Why do you think that omicron is likely to finish sooner than delta? I do not understand why omicron, a more contagious variant (strong evidence for that) that is less likely to kill the host (evidence building for that) should not outperform and eliminate delta where both are present.
 
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c933103
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Re: COVID-19 Non Aviation Thread - Q4 2021

Fri Dec 24, 2021 10:28 am

c933103 wrote:
https://www.beckershospitalreview.com/public-health/omicron-infections-no-less-severe-than-delta-early-study-suggests.html
Omicron infections no less severe than delta, early study suggests

[The] study assessed data from the U.K. Health Security Agency and U.K. health service for all PCR-confirmed COVID-19 infections in the area from Nov. 29-Dec. 11.

The study found hospitalization and asymptomatic infection indicators were not significantly associated with omicron, suggesting limited changes in severity compared with delta.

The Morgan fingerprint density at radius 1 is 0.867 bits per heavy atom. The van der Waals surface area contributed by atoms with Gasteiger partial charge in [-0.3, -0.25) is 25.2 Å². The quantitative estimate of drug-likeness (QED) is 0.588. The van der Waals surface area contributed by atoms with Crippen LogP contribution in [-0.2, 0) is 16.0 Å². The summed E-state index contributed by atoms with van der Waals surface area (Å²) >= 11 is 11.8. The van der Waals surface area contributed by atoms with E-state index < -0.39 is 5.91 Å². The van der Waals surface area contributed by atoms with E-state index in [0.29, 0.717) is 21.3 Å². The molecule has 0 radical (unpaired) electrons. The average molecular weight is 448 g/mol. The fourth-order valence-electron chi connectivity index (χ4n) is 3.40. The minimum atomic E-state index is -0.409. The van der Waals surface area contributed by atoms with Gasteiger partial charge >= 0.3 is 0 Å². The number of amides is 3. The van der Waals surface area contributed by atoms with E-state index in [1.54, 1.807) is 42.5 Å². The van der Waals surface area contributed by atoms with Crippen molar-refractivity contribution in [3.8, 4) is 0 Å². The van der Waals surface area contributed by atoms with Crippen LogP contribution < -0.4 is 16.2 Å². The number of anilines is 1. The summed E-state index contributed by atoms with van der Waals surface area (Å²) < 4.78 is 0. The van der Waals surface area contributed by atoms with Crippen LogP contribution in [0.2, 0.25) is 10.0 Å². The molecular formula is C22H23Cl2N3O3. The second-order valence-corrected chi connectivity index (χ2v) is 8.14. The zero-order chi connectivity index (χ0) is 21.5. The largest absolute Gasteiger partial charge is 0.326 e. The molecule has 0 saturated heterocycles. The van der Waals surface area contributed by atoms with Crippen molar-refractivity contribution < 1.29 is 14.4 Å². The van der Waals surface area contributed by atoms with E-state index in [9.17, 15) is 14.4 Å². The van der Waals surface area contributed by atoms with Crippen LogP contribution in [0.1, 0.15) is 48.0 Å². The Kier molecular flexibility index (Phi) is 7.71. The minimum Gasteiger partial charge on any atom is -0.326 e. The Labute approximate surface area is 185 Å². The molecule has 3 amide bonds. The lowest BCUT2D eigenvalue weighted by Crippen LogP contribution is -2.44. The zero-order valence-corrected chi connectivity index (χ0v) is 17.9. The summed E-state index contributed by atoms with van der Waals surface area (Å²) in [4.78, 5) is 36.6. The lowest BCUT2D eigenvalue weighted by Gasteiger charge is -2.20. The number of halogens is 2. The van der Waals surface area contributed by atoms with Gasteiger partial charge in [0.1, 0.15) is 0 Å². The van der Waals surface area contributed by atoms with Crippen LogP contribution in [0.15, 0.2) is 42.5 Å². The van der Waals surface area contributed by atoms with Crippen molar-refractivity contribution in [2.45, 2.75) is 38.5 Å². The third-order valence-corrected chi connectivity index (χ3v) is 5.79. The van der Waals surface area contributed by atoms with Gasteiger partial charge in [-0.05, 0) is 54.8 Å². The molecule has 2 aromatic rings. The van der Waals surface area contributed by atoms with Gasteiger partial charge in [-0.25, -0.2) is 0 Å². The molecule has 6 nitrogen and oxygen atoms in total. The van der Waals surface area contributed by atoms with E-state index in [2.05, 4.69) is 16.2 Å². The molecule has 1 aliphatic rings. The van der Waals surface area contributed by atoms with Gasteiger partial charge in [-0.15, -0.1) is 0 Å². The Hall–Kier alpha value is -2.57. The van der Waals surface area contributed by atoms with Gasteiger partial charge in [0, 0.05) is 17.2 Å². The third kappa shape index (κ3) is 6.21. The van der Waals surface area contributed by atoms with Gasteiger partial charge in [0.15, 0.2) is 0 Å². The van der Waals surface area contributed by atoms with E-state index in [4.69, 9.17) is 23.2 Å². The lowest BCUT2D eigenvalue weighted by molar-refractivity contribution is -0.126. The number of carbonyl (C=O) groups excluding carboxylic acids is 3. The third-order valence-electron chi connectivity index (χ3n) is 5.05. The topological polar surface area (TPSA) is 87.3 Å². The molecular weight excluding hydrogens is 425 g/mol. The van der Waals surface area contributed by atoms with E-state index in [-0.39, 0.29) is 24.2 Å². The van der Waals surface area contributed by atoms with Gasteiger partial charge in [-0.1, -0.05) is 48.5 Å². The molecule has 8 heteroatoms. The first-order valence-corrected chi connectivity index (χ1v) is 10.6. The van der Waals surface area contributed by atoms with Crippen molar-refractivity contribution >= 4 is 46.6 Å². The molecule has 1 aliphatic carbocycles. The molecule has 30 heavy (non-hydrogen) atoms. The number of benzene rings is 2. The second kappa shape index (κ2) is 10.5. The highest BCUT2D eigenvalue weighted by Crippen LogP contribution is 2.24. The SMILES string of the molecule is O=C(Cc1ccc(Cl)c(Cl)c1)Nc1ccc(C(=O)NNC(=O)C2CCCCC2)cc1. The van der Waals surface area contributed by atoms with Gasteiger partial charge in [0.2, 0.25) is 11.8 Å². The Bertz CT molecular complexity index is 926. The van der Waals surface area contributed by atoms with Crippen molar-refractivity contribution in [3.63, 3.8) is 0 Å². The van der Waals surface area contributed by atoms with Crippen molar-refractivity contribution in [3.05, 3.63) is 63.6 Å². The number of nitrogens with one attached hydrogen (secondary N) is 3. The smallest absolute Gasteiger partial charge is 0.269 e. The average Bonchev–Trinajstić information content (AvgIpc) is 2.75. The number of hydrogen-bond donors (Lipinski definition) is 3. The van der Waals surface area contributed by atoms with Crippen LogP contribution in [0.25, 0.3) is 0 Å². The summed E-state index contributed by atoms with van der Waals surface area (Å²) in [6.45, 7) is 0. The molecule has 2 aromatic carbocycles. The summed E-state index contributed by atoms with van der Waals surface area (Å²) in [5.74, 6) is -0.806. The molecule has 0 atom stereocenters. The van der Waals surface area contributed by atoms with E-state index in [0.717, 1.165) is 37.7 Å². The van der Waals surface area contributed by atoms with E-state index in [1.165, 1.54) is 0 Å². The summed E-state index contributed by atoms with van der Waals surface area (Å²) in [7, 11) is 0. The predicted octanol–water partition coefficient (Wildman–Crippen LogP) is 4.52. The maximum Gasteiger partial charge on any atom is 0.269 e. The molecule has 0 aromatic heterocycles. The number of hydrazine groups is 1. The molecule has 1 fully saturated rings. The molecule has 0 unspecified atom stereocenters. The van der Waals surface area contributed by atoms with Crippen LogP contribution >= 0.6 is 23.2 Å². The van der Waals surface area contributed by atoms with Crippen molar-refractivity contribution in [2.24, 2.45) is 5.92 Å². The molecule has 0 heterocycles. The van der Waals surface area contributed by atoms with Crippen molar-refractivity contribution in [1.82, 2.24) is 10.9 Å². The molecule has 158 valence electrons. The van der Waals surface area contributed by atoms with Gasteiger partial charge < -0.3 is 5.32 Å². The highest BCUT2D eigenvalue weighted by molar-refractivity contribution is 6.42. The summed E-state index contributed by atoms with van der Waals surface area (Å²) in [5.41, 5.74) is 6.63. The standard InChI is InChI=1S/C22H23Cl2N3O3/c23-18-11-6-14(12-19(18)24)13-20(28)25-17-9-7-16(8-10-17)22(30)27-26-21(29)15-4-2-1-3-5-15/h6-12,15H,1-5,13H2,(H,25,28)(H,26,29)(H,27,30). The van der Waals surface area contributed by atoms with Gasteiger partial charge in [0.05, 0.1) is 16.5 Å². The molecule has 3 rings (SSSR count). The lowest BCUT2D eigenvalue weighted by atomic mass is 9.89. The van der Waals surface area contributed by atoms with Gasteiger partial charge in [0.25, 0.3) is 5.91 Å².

---
While number of Omicron case in the UK in this time period is still relatively few as the article mentioned, thus the number of Omicron hospitalized patient are still limited for the analysis purpose, I think what it clearly show is that we shouldn't jump to the conclusion of severity of Omicron being less before further data become available.

The study quoted by the news was Report 49 from Imperial College London.
In a more updated Report 50 from Imperial College London on the severity of Omicron in England, with data from Dec 1 to 14, https://www.imperial.ac.uk/mrc-global-i ... y-omicron/ ,